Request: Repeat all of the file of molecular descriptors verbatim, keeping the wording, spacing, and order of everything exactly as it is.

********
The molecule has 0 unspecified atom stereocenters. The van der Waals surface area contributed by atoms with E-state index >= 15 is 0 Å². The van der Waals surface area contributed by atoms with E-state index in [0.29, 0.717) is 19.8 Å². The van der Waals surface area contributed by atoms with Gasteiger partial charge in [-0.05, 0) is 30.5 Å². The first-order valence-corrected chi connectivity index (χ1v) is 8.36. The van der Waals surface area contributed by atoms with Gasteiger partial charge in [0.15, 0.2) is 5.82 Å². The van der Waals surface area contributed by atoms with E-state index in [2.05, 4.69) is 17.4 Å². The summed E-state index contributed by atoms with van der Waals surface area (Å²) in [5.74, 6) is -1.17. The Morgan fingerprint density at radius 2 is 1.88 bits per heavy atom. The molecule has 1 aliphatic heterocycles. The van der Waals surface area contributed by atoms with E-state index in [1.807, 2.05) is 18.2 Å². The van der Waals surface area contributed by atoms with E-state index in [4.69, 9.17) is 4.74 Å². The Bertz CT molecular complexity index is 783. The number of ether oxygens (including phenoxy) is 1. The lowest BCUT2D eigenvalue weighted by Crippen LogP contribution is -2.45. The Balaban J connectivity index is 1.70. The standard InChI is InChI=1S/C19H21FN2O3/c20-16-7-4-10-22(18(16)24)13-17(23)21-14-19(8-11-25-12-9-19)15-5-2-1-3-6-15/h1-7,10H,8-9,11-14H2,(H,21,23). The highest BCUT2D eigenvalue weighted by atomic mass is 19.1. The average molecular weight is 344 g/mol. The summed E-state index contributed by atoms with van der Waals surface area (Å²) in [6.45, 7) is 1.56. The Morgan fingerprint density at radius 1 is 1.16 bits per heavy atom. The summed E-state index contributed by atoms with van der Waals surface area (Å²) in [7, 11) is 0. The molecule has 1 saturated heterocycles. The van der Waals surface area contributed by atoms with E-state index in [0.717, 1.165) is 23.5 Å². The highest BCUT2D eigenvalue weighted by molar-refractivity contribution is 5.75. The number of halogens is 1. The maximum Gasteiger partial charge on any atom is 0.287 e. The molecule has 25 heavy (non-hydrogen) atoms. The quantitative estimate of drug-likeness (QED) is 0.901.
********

The molecule has 0 unspecified atom stereocenters. The van der Waals surface area contributed by atoms with E-state index >= 15 is 0 Å². The van der Waals surface area contributed by atoms with E-state index in [0.29, 0.717) is 19.8 Å². The van der Waals surface area contributed by atoms with Gasteiger partial charge in [-0.05, 0) is 30.5 Å². The first-order valence-corrected chi connectivity index (χ1v) is 8.36. The van der Waals surface area contributed by atoms with Gasteiger partial charge in [0.15, 0.2) is 5.82 Å². The van der Waals surface area contributed by atoms with E-state index in [2.05, 4.69) is 17.4 Å². The summed E-state index contributed by atoms with van der Waals surface area (Å²) in [5.74, 6) is -1.17. The Morgan fingerprint density at radius 2 is 1.88 bits per heavy atom. The molecule has 1 aliphatic heterocycles. The van der Waals surface area contributed by atoms with E-state index in [1.807, 2.05) is 18.2 Å². The van der Waals surface area contributed by atoms with E-state index in [4.69, 9.17) is 4.74 Å². The Bertz CT molecular complexity index is 783. The number of ether oxygens (including phenoxy) is 1. The lowest BCUT2D eigenvalue weighted by Crippen LogP contribution is -2.45. The Balaban J connectivity index is 1.70. The standard InChI is InChI=1S/C19H21FN2O3/c20-16-7-4-10-22(18(16)24)13-17(23)21-14-19(8-11-25-12-9-19)15-5-2-1-3-6-15/h1-7,10H,8-9,11-14H2,(H,21,23). The highest BCUT2D eigenvalue weighted by atomic mass is 19.1. The average molecular weight is 344 g/mol. The summed E-state index contributed by atoms with van der Waals surface area (Å²) in [6.45, 7) is 1.56. The Morgan fingerprint density at radius 1 is 1.16 bits per heavy atom. The summed E-state index contributed by atoms with van der Waals surface area (Å²) in [7, 11) is 0. The molecule has 1 saturated heterocycles. The van der Waals surface area contributed by atoms with E-state index in [0.717, 1.165) is 23.5 Å². The highest BCUT2D eigenvalue weighted by molar-refractivity contribution is 5.75. The number of halogens is 1. The maximum Gasteiger partial charge on any atom is 0.287 e. The molecule has 25 heavy (non-hydrogen) atoms. The quantitative estimate of drug-likeness (QED) is 0.901.